Advocating for a redefined perspective on water access, the Hawaii official embroiled in controversy for withholding water during the Maui wildfires asserts that a foundation of “equitable dialogues” should underpin water allocation.
M. Kaleo Manuel, formerly the deputy director of the Hawaii Commission on Water Resource Management, faced criticism for delaying the release of water for over five hours during the devastating Maui wildfires.
In a livestreamed discussion held by the University of Hawaii last year, Manuel extolled water’s sacred significance, envisioning it as a unifying force rather than a divisive one. “Let water be a unifying link amongst us, not a dividing one,” Manuel emphasized while addressing water distribution on the island. “Sharing it is possible, but it mandates sincere discussions centered on fairness. How can we harmonize with the resources at our disposal?”
A former leader of the Obama Foundation, Manuel participated in a program established by the former President’s non-profit, aimed at providing coaching and practical skill development for effecting social change. In this context, Manuel viewed water as a pivotal instrument for promoting social justice.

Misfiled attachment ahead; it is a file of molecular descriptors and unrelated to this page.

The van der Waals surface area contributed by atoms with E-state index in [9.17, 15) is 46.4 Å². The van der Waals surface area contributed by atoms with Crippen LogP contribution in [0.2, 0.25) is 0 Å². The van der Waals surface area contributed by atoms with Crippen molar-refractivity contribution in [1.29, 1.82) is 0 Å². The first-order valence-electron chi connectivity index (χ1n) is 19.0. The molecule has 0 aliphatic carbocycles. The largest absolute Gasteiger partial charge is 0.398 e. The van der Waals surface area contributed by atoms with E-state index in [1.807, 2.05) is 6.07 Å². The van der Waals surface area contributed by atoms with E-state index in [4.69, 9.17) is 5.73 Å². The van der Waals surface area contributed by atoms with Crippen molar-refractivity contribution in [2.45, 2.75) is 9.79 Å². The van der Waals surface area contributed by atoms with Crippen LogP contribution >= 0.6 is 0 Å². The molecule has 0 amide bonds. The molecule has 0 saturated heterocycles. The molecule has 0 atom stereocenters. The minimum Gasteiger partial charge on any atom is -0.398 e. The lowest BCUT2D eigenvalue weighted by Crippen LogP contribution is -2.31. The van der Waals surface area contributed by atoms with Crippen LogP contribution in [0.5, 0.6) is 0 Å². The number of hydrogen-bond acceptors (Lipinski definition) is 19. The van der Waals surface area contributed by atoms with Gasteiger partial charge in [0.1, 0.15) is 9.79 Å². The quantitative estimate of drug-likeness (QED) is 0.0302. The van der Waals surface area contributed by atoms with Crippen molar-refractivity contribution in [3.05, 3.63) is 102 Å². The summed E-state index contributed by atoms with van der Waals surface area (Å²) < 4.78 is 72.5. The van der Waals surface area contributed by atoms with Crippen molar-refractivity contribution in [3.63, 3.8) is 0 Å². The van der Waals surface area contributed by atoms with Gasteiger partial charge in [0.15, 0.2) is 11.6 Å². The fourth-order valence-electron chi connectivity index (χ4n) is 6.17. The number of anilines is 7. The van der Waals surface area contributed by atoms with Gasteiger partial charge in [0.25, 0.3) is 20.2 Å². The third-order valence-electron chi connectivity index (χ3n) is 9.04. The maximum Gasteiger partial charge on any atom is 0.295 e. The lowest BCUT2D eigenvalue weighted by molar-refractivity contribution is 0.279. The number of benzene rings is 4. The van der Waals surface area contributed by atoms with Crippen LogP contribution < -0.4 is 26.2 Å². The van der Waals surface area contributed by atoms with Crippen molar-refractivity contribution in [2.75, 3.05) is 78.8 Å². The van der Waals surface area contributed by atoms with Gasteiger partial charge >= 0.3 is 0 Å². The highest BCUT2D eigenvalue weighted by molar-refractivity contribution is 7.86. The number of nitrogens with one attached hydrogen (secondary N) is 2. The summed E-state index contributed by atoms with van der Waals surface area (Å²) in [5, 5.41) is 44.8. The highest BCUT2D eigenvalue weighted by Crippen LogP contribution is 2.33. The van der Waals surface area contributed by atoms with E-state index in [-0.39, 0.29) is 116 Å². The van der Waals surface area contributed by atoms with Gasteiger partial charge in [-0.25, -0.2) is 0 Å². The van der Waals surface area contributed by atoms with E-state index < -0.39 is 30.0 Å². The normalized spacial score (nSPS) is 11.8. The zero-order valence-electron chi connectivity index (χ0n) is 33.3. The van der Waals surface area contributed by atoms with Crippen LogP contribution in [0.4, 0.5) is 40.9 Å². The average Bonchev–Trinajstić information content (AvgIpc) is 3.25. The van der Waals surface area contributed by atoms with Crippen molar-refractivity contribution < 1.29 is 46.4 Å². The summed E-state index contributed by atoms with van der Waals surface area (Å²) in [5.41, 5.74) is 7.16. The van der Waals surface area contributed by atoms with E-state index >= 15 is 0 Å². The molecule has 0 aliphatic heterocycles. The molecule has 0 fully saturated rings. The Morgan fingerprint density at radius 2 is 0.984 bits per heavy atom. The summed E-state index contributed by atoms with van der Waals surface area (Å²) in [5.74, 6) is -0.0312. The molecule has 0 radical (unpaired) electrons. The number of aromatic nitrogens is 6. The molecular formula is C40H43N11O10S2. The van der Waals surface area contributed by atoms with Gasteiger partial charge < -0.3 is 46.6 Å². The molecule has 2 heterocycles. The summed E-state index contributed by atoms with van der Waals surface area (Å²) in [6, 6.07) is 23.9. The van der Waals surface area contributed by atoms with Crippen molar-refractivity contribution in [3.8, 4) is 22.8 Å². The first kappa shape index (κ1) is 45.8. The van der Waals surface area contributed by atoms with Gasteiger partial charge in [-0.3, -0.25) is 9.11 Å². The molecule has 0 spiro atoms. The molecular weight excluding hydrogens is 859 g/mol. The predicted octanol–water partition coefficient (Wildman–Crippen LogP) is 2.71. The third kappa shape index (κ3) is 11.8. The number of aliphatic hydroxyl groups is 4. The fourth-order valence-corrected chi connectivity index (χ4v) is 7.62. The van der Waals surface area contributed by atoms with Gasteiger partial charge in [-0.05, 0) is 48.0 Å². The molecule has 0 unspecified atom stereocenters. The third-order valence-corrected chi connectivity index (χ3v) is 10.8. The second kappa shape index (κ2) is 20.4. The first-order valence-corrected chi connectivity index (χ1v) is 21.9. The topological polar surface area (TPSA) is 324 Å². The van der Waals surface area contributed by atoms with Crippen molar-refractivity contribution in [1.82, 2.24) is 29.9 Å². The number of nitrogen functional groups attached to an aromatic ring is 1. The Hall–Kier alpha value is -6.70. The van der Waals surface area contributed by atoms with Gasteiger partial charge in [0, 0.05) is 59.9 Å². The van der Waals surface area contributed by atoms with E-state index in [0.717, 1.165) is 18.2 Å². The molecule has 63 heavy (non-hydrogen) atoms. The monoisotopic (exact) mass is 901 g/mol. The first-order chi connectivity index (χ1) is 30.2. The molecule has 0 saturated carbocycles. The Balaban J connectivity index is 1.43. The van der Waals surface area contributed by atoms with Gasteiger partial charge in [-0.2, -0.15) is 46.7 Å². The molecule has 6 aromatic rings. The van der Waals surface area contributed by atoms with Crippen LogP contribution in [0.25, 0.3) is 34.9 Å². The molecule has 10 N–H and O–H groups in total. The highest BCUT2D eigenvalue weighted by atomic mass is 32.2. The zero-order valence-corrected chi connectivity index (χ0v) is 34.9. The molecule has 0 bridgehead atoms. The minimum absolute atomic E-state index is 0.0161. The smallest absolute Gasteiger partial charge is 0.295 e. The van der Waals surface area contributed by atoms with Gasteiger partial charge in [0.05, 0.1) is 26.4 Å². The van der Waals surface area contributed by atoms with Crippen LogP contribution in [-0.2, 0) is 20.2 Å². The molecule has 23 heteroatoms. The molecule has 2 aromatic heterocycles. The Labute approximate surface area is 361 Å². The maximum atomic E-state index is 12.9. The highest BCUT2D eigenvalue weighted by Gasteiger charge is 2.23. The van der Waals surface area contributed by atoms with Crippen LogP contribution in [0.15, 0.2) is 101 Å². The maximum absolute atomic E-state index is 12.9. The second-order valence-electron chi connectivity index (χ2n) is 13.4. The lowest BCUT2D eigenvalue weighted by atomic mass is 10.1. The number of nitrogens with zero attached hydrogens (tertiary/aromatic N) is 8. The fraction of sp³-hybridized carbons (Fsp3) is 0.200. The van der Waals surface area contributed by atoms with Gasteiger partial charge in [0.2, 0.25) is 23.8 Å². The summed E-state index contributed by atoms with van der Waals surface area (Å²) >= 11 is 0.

Following the fire-related water delay incident, Manuel has been reassigned to another position within the Department of Land and Natural Resources, as reported by Honolulu Civil Beat, the initial source of the delay revelation.
On August 10, the West Maui Land Company addressed a letter to Manuel, outlining that his commission had denied their appeal to divert streams for replenishing landowners’ reservoirs in the severely impacted Lahaina region, until the wildfires spiraled out of control.
Sources cited by Honolulu Civil Beat disclosed that Manuel had requested the company to consult with a local farmer to gauge the potential consequences of water diversion before granting their request.
Reflecting on the situation, the company lamented in the letter, “We observed the widespread devastation around us, feeling powerless to assist.” The letter continued, “We awaited the morning anxiously, knowing that had our request been swiftly approved, we could have made additional water accessible to the Maui Fire Department.”